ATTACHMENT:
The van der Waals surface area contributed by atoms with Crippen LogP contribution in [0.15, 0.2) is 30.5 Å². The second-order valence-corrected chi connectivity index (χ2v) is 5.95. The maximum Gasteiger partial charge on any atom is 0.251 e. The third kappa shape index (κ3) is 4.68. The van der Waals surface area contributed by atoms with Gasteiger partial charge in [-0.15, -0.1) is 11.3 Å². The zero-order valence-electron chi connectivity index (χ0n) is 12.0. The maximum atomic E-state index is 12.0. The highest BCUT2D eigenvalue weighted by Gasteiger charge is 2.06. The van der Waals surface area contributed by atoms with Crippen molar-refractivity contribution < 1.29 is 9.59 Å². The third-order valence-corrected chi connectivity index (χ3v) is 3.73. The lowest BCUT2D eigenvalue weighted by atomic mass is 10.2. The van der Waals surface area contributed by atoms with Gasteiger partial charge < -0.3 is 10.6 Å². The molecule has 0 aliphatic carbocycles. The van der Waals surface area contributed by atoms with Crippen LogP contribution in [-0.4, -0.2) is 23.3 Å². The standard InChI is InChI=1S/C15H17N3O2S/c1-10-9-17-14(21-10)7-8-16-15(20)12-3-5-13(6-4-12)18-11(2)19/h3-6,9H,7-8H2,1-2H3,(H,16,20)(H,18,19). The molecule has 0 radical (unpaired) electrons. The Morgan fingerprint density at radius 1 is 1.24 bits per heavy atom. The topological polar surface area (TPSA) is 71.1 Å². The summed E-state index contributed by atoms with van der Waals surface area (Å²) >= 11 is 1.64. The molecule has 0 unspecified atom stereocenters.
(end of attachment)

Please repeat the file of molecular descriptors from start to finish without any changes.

The van der Waals surface area contributed by atoms with Crippen LogP contribution in [0.15, 0.2) is 30.5 Å². The second-order valence-corrected chi connectivity index (χ2v) is 5.95. The maximum Gasteiger partial charge on any atom is 0.251 e. The third kappa shape index (κ3) is 4.68. The van der Waals surface area contributed by atoms with Gasteiger partial charge in [-0.15, -0.1) is 11.3 Å². The zero-order valence-electron chi connectivity index (χ0n) is 12.0. The maximum atomic E-state index is 12.0. The highest BCUT2D eigenvalue weighted by Gasteiger charge is 2.06. The van der Waals surface area contributed by atoms with Crippen molar-refractivity contribution < 1.29 is 9.59 Å². The third-order valence-corrected chi connectivity index (χ3v) is 3.73. The lowest BCUT2D eigenvalue weighted by atomic mass is 10.2. The van der Waals surface area contributed by atoms with Gasteiger partial charge < -0.3 is 10.6 Å². The molecule has 0 aliphatic carbocycles. The van der Waals surface area contributed by atoms with Crippen LogP contribution in [-0.4, -0.2) is 23.3 Å². The standard InChI is InChI=1S/C15H17N3O2S/c1-10-9-17-14(21-10)7-8-16-15(20)12-3-5-13(6-4-12)18-11(2)19/h3-6,9H,7-8H2,1-2H3,(H,16,20)(H,18,19). The molecule has 0 radical (unpaired) electrons. The Morgan fingerprint density at radius 1 is 1.24 bits per heavy atom. The topological polar surface area (TPSA) is 71.1 Å². The summed E-state index contributed by atoms with van der Waals surface area (Å²) >= 11 is 1.64. The molecule has 0 unspecified atom stereocenters.